Kids' Eczema Tied to Warts and Infection

Childhood atopic dermatitis was associated with warts and increased infections

/ Author:  / Reviewed by: Joseph V. Madia, MD Beth Bolt, RPh

(RxWiki News) The exact cause of childhood eczema is not known, but it may involve an issue with the immune system that increases the risk of other health problems.

A research team thought that problems with the immune system might mean children with eczema would get more infections than other kids.

A study designed and conducted to test that theory found that children with eczema had higher rates of infections like ear infections, strep throat, flu and pneumonia. Some of them also had a greater incidence of warts.

"Consult a dermatologist for skin rashes."

Jonathan I. Silverberg, MD, PhD, MPH, and Nanette B. Silverberg, MD, from the Department of Dermatology at Northwestern University in Chicago and St. Luke’s-Roosevelt Hospital in New York City, co-authored this research publication.

This study involved 9,417 children up to age 17 who participated in the 2007 National Health Interview. Parents or children answered a questionnaire that asked about eczema, asthma and allergy diagnoses, as well as cases of warts and other infections. The researchers chose to look at warts because they can be caused by the human papilloma virus (HPV) and represent a skin infection.

For purposes of their research, the study team grouped the responses of the children by their diagnoses. Children with eczema or skin allergies were considered to have atopic dermatitis and were compared to children who had any of the atopic dermatitis-related disorders of food allergies, respiratory allergies or asthma. The group with non-skin allergies or asthma was considered to have atopic disease.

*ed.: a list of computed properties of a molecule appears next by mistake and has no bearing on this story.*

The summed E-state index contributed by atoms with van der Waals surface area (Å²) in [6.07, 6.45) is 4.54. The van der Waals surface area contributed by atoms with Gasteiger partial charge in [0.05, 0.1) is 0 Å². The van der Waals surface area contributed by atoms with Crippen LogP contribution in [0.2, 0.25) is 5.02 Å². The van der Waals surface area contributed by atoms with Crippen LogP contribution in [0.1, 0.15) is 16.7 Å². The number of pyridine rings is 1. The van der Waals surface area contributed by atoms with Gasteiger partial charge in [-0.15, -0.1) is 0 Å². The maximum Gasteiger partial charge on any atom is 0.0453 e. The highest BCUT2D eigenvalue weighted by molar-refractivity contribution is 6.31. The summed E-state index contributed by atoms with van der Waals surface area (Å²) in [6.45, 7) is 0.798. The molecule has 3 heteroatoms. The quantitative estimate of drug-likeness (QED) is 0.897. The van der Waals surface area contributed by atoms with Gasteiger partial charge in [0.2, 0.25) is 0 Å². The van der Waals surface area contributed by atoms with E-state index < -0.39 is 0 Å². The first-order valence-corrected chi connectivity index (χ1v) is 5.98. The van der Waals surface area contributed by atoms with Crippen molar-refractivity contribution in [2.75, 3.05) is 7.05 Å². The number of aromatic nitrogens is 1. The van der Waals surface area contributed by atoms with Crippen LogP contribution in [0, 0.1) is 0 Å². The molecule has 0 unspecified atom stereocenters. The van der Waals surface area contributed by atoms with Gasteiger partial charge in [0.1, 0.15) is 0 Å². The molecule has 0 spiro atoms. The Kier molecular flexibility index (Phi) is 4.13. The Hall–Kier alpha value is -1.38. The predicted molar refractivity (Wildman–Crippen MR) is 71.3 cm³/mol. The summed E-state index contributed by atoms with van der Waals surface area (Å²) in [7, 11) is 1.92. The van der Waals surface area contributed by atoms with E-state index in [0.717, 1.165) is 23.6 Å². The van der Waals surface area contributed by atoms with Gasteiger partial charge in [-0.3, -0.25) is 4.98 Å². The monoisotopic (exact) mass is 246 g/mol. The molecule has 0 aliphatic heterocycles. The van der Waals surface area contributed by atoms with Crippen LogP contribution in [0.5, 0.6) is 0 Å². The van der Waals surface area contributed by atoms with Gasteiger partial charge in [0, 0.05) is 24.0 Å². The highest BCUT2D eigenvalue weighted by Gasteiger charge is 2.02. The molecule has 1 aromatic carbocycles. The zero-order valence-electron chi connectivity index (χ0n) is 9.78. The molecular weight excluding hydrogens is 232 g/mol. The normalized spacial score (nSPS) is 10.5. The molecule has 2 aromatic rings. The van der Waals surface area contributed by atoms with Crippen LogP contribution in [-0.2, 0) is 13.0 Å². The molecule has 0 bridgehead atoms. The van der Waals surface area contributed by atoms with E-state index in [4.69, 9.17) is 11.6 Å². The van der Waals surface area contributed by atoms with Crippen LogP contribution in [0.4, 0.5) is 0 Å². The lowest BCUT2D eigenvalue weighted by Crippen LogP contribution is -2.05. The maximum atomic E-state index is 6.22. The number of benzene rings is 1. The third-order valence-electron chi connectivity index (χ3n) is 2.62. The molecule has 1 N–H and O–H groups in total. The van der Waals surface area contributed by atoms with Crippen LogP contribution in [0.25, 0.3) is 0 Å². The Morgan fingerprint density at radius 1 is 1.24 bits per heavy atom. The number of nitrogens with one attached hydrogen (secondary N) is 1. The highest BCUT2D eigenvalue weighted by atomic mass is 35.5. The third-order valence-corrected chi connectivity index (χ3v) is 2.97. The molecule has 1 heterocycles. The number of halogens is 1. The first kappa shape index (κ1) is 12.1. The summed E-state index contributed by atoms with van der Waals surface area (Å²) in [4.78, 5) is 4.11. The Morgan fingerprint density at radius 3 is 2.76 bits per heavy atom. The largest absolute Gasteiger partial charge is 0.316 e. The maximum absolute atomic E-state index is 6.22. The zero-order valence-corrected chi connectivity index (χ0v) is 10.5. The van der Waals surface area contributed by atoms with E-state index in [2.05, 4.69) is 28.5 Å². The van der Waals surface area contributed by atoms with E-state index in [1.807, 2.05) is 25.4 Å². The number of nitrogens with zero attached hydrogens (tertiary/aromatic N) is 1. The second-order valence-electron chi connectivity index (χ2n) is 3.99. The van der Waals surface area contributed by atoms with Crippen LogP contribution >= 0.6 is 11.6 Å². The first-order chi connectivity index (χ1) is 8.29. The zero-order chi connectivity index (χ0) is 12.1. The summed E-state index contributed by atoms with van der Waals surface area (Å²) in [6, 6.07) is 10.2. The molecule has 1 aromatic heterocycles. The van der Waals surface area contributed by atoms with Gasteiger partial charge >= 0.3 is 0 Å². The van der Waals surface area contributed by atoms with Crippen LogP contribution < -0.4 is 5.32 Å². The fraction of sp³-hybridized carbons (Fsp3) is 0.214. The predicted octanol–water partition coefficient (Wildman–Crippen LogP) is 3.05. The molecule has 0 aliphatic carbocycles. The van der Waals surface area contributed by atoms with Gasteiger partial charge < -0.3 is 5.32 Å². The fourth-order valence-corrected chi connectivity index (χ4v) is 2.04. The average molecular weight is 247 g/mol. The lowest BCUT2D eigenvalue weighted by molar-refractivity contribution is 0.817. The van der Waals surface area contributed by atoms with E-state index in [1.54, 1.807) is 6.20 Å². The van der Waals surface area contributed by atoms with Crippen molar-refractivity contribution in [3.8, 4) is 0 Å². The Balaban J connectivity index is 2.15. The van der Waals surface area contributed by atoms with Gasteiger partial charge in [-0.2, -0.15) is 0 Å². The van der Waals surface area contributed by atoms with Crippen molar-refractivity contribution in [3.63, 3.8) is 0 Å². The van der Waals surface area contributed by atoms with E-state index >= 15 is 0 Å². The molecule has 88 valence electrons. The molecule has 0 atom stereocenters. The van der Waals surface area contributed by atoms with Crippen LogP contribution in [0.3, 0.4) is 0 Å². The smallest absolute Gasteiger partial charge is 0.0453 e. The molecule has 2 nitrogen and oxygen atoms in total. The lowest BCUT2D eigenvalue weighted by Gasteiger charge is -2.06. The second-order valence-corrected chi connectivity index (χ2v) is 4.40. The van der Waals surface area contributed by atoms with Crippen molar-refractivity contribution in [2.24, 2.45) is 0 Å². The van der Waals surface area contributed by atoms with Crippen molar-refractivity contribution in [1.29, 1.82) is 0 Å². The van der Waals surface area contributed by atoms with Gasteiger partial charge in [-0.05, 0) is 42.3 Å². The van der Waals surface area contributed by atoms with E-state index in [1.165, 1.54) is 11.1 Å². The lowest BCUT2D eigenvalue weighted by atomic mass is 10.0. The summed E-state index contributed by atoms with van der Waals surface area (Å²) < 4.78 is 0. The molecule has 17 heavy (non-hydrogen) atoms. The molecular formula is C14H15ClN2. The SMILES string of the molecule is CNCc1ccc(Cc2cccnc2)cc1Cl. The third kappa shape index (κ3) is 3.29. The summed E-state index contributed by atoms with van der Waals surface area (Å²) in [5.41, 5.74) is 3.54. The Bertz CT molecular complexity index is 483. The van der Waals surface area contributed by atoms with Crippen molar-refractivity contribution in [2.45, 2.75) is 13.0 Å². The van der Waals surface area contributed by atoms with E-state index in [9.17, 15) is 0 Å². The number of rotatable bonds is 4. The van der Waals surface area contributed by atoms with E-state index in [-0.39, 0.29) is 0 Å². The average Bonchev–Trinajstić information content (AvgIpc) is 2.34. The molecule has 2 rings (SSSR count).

There were 460 children in the study with atopic dermatitis only and 396 with atopic dermatitis and another atopic disease. A group of 8,556 children without atopic dermatitis were used as a control group for comparison.

The results showed that children with atopic dermatitis had higher rates of strep throat, colds, flu, pneumonia, sinus infections, recurring ear infections, chickenpox and urinary tract infections. The risks for these infections ranged from 24 to 312 percent higher in the children with atopic dermatitis than in children without atopic dermatitis.

Children with both atopic dermatitis and other atopic disease had 83 percent higher odds of having warts than children without atopic dermatitis.

The researchers found that children with warts had higher numbers of infections than children without warts. Kids who had warts and atopic dermatitis had a higher number of infections that those with just atopic dermatitis.

An association was found between the chance of getting asthma and whether a child with atopic dermatitis had warts or not. The odds of getting asthma were 95 percent higher in kids with atopic dermatitis, compared to no atopic dermatitis. But if a child had both atopic dermatitis and warts, the odds of ever getting asthma increased to 320 percent compared to kids with atopic dermatitis and no warts.

The odds for hay fever and allergy were also higher in children with atopic dermatitis without warts compared to those without atopic dermatitis. But the odds of these illnesses were also higher in children who had both atopic dermatitis and warts than in those with atopic dermatitis and no warts.

One limitation of this study noted by the authors was that the incidence of infections and warts was reported by the study participants and may not have been completely accurate.

These authors remarked that their findings might represent a subset of children with atopic dermatitis who might be at higher risk of infection.

“The strong association between warts and various infectious causes supports a potential role of immune dysfunction in the development of childhood warts,” the authors explained.

"Taken together, the results of this study suggest that immune dysfunction plays an important role in the development of [atopic dermatitis] and warts and their association with increased risk for other infections," they concluded.

This study was published in the April issue of the Journal of Allergy and Clinical Immunology.

The authors declared no conflict of interest.

Review Date: 
April 15, 2014
Last Updated:
April 18, 2014